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Why Vaccine Myths Persist: Trump Team References Debunked Autism Link
President-elect Donald Trump at a news conference on Jan. 11 in New York City.
Credit: Spencer Platt/Getty Images

Robert F. Kennedy Jr., an anti-vaccine activist, told reporters on Jan. 10 that President-elect Donald Trump asked him to chair a commission on vaccine safety, CNN reported.

While Trump's team denied making the specific request that Kennedy referenced, a spokeswoman said that Trump is considering forming a commission on autism, reported CNN and other outlets.

The Trump team's response, which brought up autism in response to a question about a vaccine committee, appears to draw a connection between the condition and vaccines, despite overwhelming evidence debunking the claim that vaccines cause autism. [5 Dangerous Vaccination Myths]

"Claims that vaccines are linked to autism, or are unsafe when administered according to the recommended schedule, have been disproven by a robust body of medical literature," the American Academy of Pediatrics said in a statement released on Jan. 10, in response to the news reports.

A 2016 study in the journal Pediatrics found that more parents are refusing to vaccinate their children now than a decade ago. Interestingly, the study also found that the percentage of parents who were concerned about the autism link has dropped in recent years. In 2006, 74 percent of pediatricians said the supposed link was a top reason for parents' refusal to vaccinate, but in 2013, only 64 percent of pediatricians said the same.

Still, beliefs about the much-discredited link persist — why?  

The anti-vaccination viewpoint is a product of two colliding ideas, Jennifer Reich, an associate professor of sociology at the University of Colorado Denver told Live Science in March, 2016.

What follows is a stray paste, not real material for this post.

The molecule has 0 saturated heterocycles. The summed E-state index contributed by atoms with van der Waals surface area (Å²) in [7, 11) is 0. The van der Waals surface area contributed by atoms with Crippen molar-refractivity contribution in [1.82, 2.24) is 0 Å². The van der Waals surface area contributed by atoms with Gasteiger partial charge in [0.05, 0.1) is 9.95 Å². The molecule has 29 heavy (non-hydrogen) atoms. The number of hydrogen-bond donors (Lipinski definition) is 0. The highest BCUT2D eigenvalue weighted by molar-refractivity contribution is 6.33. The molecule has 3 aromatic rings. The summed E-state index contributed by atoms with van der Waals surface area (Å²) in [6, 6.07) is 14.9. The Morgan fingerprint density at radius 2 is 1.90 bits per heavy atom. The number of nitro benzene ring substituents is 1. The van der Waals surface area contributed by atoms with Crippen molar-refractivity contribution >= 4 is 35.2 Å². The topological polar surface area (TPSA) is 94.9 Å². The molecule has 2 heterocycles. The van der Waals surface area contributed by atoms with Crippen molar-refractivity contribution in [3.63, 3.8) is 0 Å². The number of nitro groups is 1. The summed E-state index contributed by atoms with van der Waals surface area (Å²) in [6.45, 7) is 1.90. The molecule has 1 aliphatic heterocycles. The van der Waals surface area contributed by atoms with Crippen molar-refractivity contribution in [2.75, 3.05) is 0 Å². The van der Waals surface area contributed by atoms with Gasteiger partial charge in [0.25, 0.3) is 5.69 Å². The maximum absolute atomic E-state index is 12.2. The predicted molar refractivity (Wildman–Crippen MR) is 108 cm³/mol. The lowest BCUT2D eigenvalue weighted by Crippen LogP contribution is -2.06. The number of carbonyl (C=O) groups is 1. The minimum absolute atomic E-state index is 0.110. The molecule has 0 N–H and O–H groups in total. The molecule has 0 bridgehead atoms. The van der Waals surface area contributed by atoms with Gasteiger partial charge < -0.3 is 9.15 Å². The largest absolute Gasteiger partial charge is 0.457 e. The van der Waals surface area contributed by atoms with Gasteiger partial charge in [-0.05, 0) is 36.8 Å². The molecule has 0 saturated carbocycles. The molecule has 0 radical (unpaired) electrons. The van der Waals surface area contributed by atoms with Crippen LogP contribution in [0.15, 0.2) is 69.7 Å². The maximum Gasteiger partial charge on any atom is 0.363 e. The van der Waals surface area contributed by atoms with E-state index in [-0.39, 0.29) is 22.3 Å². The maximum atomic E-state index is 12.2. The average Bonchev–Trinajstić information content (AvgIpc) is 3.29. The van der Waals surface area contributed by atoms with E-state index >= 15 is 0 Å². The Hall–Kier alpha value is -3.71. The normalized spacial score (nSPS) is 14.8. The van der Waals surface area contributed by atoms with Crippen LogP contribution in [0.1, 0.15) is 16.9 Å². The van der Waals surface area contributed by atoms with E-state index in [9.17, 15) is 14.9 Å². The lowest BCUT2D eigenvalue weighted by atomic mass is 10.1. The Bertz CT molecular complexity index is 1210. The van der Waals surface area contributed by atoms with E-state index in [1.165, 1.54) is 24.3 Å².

First, parents may think that they "are in this alone" and not responsible in any small way for other children in their communities, said Reich, who is the author of "Calling the Shots: Why Parents Reject Vaccines" (NYU Press, 2016). In other words, these parents don't feel that it's important to contribute to herd immunity, which protects individuals in a community who are unable to receive vaccines, Reich said.

Second, there is an idea that individuals hold all responsibility for their own health, and that society bears none for people's health decisions, Reich said.

Together, these beliefs may lead parents to view it as their duty to go it alone, and combine individual parenting with individualized health care, Reich said. These parents may spend a substantial amount of time researching information about vaccines and deciding whether the information applies to their children, she said.

 "They begin to doubt whether population data [on vaccine safety] applies to their own families," she said.

Reich also noted that parents may believe that the diseases prevented by vaccines are not very serious. For example, parents may think that if their children do get sick with the measles, they will not develop the severe complications, such as encephalitis or deafness, that the disease can bring, she said.

Indeed, the 2016 Pediatrics study showed an increased in the percentage of pediatricians who said that parents refused to vaccinate their children because of a perception that the vaccines were unnecessary.

Another study, published in 2014 in the journal Proceedings of the Royal Society B, found that peer pressure plays a role in vaccination rates but can act as a double-edged sword. For example, social norms can keep vaccination rates high, even in the absence of obvious disease risk, but if people become scared of a vaccine risk, social norms can keep vaccination rates depressed long after the scare ends, the study found. 

Originally published on Live Science.